Nevada moves towards banning ‘gay panic’ defense
The panic defense allows people to argue in court they acted in a ‘temporary insanity’ because of unwanted same-sex sexual advances
The Nevada State Senate on Wednesday (17 April) passed a bill which would ban the so-called ‘gay panic’ or ‘trans panic’ defense in the state.
Bill 97 ‘prohibits use in a criminal case of certain defenses based on the sexual orientation or gender identity or expression of the victim’.
It was passed by 19 for to 2 against. The bill will then move through assembly committee before the State Assembly votes on it.
The governor is then expected to sign the bill into law.
Panic defenses have come under fire in the US.
A defendant can use the defense in court. They claim to have acted in a state of ‘violent temporary insanity’ because of unwanted same-sex sexual advances.
It is still legal in at least 45 states. Rhode Island last year banned the practice.
LGBTI rights group, Human Rights Campaign, welcomed the news.
It called it a ‘vital measure to ensure victims of violent crimes and their families receive equal justice regardless of their sexual orientation or gender identity’.
Gay panic defense
The controversial ‘gay panic’ defense first surfaced in the US in the 1960s. The defense partially or completely excuse crimes such as murder and assault.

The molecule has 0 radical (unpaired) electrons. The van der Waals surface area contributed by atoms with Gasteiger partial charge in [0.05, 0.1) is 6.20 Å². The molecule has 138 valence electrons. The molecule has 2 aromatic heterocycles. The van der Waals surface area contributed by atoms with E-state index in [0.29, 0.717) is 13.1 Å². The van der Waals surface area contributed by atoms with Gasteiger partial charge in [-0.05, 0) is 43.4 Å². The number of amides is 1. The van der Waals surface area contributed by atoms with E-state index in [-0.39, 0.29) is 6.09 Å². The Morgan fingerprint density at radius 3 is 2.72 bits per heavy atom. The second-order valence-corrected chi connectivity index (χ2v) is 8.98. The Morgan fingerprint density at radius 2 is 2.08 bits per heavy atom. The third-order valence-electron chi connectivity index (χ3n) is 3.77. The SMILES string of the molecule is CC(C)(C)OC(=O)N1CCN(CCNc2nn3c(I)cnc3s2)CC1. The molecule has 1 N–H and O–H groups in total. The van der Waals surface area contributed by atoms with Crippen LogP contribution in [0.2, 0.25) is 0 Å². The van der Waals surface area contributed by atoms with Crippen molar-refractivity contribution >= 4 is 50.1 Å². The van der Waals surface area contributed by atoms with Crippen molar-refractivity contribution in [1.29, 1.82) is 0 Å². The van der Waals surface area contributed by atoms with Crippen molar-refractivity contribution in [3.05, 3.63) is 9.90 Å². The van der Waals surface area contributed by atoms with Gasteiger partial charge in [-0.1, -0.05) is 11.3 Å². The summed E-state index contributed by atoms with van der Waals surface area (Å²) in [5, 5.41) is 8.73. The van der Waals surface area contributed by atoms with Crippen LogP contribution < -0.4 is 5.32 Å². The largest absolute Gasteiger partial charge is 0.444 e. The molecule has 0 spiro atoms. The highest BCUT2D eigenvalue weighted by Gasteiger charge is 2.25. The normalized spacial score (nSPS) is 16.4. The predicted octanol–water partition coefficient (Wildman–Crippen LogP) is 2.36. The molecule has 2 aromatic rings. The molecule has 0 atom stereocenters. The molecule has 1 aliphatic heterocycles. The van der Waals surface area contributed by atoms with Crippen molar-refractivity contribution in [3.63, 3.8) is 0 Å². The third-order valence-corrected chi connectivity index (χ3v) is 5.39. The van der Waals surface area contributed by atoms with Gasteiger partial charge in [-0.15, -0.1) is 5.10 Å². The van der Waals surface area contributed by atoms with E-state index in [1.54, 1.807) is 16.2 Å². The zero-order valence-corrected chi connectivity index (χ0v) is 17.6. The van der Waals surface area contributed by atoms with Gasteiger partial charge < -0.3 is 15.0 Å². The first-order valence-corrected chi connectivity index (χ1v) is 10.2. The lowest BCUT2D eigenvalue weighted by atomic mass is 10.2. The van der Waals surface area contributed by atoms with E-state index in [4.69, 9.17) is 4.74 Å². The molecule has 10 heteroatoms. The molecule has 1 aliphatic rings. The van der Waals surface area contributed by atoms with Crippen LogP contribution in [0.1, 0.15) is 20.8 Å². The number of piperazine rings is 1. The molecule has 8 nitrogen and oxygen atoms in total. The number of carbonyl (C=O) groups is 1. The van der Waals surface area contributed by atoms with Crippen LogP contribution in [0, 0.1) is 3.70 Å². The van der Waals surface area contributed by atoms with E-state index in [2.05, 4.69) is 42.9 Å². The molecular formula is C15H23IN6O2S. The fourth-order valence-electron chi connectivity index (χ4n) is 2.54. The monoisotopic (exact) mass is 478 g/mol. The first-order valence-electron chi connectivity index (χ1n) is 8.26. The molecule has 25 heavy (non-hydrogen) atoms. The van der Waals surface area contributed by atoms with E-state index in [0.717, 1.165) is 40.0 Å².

Many countries around the world have barred using the defense along with the ‘trans panic defence’.
In 2013, the American Bar Association’s (ABA) House of Delegates voted to approve a resolution against the use of the defenses.
‘The ABA’s adoption of this measure sends a clear message to state legislatures that legal professionals find no validity in the sham defenses,’ said then executive director of the National LGBT Bar Association, D’Arcy Kemnitz.
‘Too many people have hidden for far too long behind baseless “panic” defenses.’
‘Judges, lawmakers and juries must demand that these practices come to an end and juries must be provided with instructions advising juries to make their decisions free of improper bias and prejudice.’
This story has been edited. It previously erroneously stated that the bill had become law.